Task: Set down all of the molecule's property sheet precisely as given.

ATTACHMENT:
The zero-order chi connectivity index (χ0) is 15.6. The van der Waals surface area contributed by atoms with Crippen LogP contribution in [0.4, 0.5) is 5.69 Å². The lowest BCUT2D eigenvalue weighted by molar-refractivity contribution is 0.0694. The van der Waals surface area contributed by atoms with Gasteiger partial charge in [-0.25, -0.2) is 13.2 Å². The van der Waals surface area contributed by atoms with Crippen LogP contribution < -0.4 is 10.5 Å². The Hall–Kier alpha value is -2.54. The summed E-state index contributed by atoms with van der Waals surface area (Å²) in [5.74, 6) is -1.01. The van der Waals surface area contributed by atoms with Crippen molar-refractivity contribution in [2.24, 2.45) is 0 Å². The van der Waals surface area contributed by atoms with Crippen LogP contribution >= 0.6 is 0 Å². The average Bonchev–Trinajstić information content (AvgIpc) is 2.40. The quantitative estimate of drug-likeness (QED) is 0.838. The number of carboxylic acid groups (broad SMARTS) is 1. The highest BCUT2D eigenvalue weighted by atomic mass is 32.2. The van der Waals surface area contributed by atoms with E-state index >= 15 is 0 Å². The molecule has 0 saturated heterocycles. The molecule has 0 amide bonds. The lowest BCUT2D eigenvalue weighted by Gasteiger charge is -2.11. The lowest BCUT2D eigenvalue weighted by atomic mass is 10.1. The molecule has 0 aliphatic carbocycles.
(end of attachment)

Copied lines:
The zero-order chi connectivity index (χ0) is 15.6. The van der Waals surface area contributed by atoms with Crippen LogP contribution in [0.4, 0.5) is 5.69 Å². The lowest BCUT2D eigenvalue weighted by molar-refractivity contribution is 0.0694. The van der Waals surface area contributed by atoms with Gasteiger partial charge in [-0.25, -0.2) is 13.2 Å². The van der Waals surface area contributed by atoms with Crippen LogP contribution < -0.4 is 10.5 Å². The Hall–Kier alpha value is -2.54. The summed E-state index contributed by atoms with van der Waals surface area (Å²) in [5.74, 6) is -1.01. The van der Waals surface area contributed by atoms with Crippen molar-refractivity contribution in [2.24, 2.45) is 0 Å². The van der Waals surface area contributed by atoms with Crippen LogP contribution >= 0.6 is 0 Å². The average Bonchev–Trinajstić information content (AvgIpc) is 2.40. The quantitative estimate of drug-likeness (QED) is 0.838. The number of carboxylic acid groups (broad SMARTS) is 1. The highest BCUT2D eigenvalue weighted by atomic mass is 32.2. The van der Waals surface area contributed by atoms with E-state index >= 15 is 0 Å². The molecule has 0 saturated heterocycles. The molecule has 0 amide bonds. The lowest BCUT2D eigenvalue weighted by Gasteiger charge is -2.11. The lowest BCUT2D eigenvalue weighted by atomic mass is 10.1. The molecule has 0 aliphatic carbocycles.